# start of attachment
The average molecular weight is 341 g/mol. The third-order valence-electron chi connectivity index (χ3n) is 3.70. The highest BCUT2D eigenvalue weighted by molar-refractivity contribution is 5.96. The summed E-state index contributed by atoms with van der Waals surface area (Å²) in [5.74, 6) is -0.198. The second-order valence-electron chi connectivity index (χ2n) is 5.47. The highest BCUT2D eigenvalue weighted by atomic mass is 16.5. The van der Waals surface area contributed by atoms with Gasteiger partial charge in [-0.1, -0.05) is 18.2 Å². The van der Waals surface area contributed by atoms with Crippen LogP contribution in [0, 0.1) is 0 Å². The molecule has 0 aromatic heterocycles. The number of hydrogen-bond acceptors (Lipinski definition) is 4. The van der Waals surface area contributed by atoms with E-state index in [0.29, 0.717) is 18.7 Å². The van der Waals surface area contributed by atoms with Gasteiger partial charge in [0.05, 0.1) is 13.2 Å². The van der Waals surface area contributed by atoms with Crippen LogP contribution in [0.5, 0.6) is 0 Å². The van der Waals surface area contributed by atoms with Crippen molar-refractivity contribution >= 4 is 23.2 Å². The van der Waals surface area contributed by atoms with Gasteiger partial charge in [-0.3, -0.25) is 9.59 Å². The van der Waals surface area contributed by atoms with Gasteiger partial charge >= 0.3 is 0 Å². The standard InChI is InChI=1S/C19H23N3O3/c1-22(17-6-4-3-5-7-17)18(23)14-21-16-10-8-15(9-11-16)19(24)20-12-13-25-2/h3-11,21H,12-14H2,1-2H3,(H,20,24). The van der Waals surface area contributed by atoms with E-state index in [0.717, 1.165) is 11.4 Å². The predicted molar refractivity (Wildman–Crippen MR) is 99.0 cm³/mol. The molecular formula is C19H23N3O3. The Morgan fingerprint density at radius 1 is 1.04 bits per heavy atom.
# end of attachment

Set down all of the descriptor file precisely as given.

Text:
The average molecular weight is 341 g/mol. The third-order valence-electron chi connectivity index (χ3n) is 3.70. The highest BCUT2D eigenvalue weighted by molar-refractivity contribution is 5.96. The summed E-state index contributed by atoms with van der Waals surface area (Å²) in [5.74, 6) is -0.198. The second-order valence-electron chi connectivity index (χ2n) is 5.47. The highest BCUT2D eigenvalue weighted by atomic mass is 16.5. The van der Waals surface area contributed by atoms with Gasteiger partial charge in [-0.1, -0.05) is 18.2 Å². The van der Waals surface area contributed by atoms with Crippen LogP contribution in [0, 0.1) is 0 Å². The molecule has 0 aromatic heterocycles. The number of hydrogen-bond acceptors (Lipinski definition) is 4. The van der Waals surface area contributed by atoms with E-state index in [0.29, 0.717) is 18.7 Å². The van der Waals surface area contributed by atoms with Gasteiger partial charge in [0.05, 0.1) is 13.2 Å². The van der Waals surface area contributed by atoms with Crippen LogP contribution in [0.5, 0.6) is 0 Å². The van der Waals surface area contributed by atoms with Crippen molar-refractivity contribution >= 4 is 23.2 Å². The van der Waals surface area contributed by atoms with Gasteiger partial charge in [-0.3, -0.25) is 9.59 Å². The van der Waals surface area contributed by atoms with Gasteiger partial charge >= 0.3 is 0 Å². The standard InChI is InChI=1S/C19H23N3O3/c1-22(17-6-4-3-5-7-17)18(23)14-21-16-10-8-15(9-11-16)19(24)20-12-13-25-2/h3-11,21H,12-14H2,1-2H3,(H,20,24). The van der Waals surface area contributed by atoms with E-state index in [0.717, 1.165) is 11.4 Å². The predicted molar refractivity (Wildman–Crippen MR) is 99.0 cm³/mol. The molecular formula is C19H23N3O3. The Morgan fingerprint density at radius 1 is 1.04 bits per heavy atom.